The late, great Susumu Yokota made many terrific records, though few are quite as revered as 2004 set Symbol, which up until last year had only ever been available on CD. It got a limited vinyl pressing in Japan in late 2021 and is now available worldwide thanks to this white vinyl pressing from Lo Recordings. The album itself is simply stunning: a perfectly pitched fusion of neo-classical orchestration, melancholic piano motifs, ambient textures, sampled vocal refrains and beats that variously touch on instrumental hip-hop, IDM and soft-focus Latin grooves. Atmospheric, evocative, melodic and impeccably produced, it remains Yokota’s most musically expansive and cinematic release. It’s the sort of set that everyone needs in their life, whether or not they’re a confirmed admirer of the Japanese artist’s other work.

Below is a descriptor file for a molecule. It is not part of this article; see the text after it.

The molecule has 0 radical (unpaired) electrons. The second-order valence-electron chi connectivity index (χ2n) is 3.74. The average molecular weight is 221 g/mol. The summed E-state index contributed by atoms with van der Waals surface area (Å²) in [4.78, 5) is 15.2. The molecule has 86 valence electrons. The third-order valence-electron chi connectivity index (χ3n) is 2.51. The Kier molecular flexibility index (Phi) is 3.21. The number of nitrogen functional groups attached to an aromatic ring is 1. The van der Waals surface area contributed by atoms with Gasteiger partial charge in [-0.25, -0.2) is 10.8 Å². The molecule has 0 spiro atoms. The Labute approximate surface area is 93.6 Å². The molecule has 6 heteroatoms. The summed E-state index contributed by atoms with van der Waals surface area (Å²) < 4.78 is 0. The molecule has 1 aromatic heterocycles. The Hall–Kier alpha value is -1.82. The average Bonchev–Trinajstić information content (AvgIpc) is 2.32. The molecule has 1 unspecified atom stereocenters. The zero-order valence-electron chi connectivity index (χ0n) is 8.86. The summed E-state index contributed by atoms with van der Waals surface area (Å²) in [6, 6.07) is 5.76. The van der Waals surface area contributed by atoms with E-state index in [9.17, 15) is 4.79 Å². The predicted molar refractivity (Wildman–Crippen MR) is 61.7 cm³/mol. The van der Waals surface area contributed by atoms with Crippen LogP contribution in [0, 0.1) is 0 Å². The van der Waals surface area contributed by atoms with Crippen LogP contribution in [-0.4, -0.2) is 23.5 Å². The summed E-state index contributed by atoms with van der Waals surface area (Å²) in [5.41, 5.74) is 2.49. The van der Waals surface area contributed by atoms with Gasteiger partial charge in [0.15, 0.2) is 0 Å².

Not only notable for first public appearance of a certain Baxter Dury – yes, that’s him with his dad on the sleeve – Ian Dury’s debut studio album New Boots and Panties!! made a big splash upon release in September 1977, . It was a broad stylistic work with a wide range of influences from pub rock to funk, disco and early rock and roll as well as British music hall traditions.
It’s low on hits – they came shortly afterwards – but nevertheless often thought by fans to be the standout album of his career and it’s not hard to see why, from tribute to the rock ‘n’ roll hero of a bygone age (‘Sweet Gene Vincent’) and his father (‘My Old Man’) to the irresistibly groovy portraits of larger than life characters like ‘Clever Trevor’ and ‘Plaistow Patricia’.
Just as Capitol Records’ Rob Gordon described Radiohead’s Kid A as a “business challenge”, Yankee Hotel Foxtrot was deemed a “career-ender” by Wilco’s label Reprise. In fact, the label was so dismissive of the record that they refused to release it, forcing Wilco to self-release via their website.